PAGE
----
“Third-day syndrome”. I like that, and it rings true. Weekends away to nearby cities don’t do it for me in terms of disengaging and allowing free thought; I need at least four days.

One more comment that was a bit too close for comfort:

Technology has redefined the notion of what is “urgent.” How soon do people need to get information and respond to it? The believers in the group say the drumbeat of incoming data has created a false sense of urgency that can affect people’s ability to focus.

How to Internet: Reading

One of the first problems you’re likely to run across as someone who’s now finding lots of interesting things on the internet is that you’re amassing more stuff you want to read than you’ve ever had before and it’s getting hard to track. If you’re like I was for about five years, this will likely take the form of having 80 tabs open persistently causing your browser to be slow and your potential for catastrophic data loss to be high.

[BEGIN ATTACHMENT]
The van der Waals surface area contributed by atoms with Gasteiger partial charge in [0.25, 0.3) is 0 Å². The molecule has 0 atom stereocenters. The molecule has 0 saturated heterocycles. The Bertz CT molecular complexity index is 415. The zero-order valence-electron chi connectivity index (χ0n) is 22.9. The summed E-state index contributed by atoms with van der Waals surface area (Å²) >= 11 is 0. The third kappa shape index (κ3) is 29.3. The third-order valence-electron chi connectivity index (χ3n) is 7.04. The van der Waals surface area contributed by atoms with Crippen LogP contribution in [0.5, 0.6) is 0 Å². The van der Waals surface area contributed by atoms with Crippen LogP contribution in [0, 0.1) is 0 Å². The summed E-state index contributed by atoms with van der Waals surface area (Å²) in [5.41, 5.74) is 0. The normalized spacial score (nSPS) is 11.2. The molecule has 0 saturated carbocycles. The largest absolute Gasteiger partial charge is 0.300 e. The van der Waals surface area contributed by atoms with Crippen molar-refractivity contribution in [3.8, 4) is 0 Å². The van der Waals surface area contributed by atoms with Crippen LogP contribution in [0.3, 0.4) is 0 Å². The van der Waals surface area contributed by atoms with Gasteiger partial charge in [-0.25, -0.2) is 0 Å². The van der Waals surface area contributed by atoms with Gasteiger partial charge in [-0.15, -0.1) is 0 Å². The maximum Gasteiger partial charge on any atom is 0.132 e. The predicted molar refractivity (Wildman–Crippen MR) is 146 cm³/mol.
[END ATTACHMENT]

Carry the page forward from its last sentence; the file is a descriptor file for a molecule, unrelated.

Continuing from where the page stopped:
There are three big obstacles to getting reading done on the internet. The first, and hardest to fix technically, is your context. That is: if you’re used to just getting on the internet to offer constant partial attention to your browsing while instant messaging, listening to music, and watching video clips, settling in to a multi-page essay will feel very difficult. So too, if you frequently focus only on the internet, but click like mad and just skim everything, reading will feel broken to you.